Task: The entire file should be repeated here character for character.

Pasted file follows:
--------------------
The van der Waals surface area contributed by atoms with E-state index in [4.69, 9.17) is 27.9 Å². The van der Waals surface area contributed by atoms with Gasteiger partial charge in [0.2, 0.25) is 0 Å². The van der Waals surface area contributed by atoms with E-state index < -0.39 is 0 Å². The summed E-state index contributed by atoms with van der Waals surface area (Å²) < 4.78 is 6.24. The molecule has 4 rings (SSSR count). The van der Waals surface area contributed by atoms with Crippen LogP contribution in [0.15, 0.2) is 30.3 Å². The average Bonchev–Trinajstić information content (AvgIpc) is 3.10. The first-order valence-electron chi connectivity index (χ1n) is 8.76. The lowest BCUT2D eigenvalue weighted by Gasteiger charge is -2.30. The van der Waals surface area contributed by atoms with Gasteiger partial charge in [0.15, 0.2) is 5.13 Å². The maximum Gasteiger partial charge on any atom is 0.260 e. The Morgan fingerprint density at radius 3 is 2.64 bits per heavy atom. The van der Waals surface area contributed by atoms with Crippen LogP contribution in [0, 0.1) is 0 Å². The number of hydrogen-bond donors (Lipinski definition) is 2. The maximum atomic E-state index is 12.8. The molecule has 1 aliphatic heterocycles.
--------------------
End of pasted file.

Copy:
The van der Waals surface area contributed by atoms with E-state index in [4.69, 9.17) is 27.9 Å². The van der Waals surface area contributed by atoms with Gasteiger partial charge in [0.2, 0.25) is 0 Å². The van der Waals surface area contributed by atoms with E-state index < -0.39 is 0 Å². The summed E-state index contributed by atoms with van der Waals surface area (Å²) < 4.78 is 6.24. The molecule has 4 rings (SSSR count). The van der Waals surface area contributed by atoms with Crippen LogP contribution in [0.15, 0.2) is 30.3 Å². The average Bonchev–Trinajstić information content (AvgIpc) is 3.10. The first-order valence-electron chi connectivity index (χ1n) is 8.76. The lowest BCUT2D eigenvalue weighted by Gasteiger charge is -2.30. The van der Waals surface area contributed by atoms with Gasteiger partial charge in [0.15, 0.2) is 5.13 Å². The maximum Gasteiger partial charge on any atom is 0.260 e. The Morgan fingerprint density at radius 3 is 2.64 bits per heavy atom. The van der Waals surface area contributed by atoms with Crippen LogP contribution in [0, 0.1) is 0 Å². The number of hydrogen-bond donors (Lipinski definition) is 2. The maximum atomic E-state index is 12.8. The molecule has 1 aliphatic heterocycles.